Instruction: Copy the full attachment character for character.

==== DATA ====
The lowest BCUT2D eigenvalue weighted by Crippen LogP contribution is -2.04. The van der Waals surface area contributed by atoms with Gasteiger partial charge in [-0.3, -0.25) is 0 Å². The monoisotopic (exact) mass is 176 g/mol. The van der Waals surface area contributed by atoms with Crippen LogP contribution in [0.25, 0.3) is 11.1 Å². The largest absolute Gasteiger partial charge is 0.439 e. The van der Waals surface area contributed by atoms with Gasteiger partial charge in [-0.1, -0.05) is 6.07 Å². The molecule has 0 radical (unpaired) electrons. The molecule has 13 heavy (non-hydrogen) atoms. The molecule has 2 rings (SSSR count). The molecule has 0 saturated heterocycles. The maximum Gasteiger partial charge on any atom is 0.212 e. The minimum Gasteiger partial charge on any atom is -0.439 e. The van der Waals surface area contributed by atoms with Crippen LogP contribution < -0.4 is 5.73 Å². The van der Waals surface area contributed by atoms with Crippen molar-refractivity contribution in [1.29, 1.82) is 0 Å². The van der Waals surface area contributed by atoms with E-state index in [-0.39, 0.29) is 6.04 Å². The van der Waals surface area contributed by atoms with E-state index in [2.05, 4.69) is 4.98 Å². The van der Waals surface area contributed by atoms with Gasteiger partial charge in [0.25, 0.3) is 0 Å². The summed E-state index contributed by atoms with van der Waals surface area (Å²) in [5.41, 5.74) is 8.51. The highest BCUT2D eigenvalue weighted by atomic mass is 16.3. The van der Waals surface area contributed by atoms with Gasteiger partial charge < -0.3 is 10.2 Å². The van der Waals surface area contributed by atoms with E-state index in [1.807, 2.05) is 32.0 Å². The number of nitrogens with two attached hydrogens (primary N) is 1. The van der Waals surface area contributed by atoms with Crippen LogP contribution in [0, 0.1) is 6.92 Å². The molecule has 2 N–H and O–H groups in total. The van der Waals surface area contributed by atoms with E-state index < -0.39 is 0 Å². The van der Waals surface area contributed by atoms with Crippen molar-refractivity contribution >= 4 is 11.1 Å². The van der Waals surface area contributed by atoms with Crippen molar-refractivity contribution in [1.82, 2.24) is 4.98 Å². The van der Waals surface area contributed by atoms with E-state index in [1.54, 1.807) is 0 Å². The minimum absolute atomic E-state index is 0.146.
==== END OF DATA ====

The lowest BCUT2D eigenvalue weighted by Crippen LogP contribution is -2.04. The van der Waals surface area contributed by atoms with Gasteiger partial charge in [-0.3, -0.25) is 0 Å². The monoisotopic (exact) mass is 176 g/mol. The van der Waals surface area contributed by atoms with Crippen LogP contribution in [0.25, 0.3) is 11.1 Å². The largest absolute Gasteiger partial charge is 0.439 e. The van der Waals surface area contributed by atoms with Gasteiger partial charge in [-0.1, -0.05) is 6.07 Å². The molecule has 0 radical (unpaired) electrons. The molecule has 13 heavy (non-hydrogen) atoms. The molecule has 2 rings (SSSR count). The molecule has 0 saturated heterocycles. The maximum Gasteiger partial charge on any atom is 0.212 e. The minimum Gasteiger partial charge on any atom is -0.439 e. The van der Waals surface area contributed by atoms with Crippen LogP contribution < -0.4 is 5.73 Å². The van der Waals surface area contributed by atoms with Crippen molar-refractivity contribution in [1.29, 1.82) is 0 Å². The van der Waals surface area contributed by atoms with E-state index in [-0.39, 0.29) is 6.04 Å². The van der Waals surface area contributed by atoms with E-state index in [2.05, 4.69) is 4.98 Å². The van der Waals surface area contributed by atoms with Gasteiger partial charge in [0.25, 0.3) is 0 Å². The summed E-state index contributed by atoms with van der Waals surface area (Å²) in [5.41, 5.74) is 8.51. The highest BCUT2D eigenvalue weighted by atomic mass is 16.3. The van der Waals surface area contributed by atoms with Gasteiger partial charge < -0.3 is 10.2 Å². The van der Waals surface area contributed by atoms with E-state index in [1.807, 2.05) is 32.0 Å². The number of nitrogens with two attached hydrogens (primary N) is 1. The van der Waals surface area contributed by atoms with Crippen LogP contribution in [0, 0.1) is 6.92 Å². The molecule has 2 N–H and O–H groups in total. The van der Waals surface area contributed by atoms with E-state index < -0.39 is 0 Å². The van der Waals surface area contributed by atoms with Crippen molar-refractivity contribution >= 4 is 11.1 Å². The van der Waals surface area contributed by atoms with Crippen molar-refractivity contribution in [1.82, 2.24) is 4.98 Å². The van der Waals surface area contributed by atoms with E-state index in [1.54, 1.807) is 0 Å². The minimum absolute atomic E-state index is 0.146.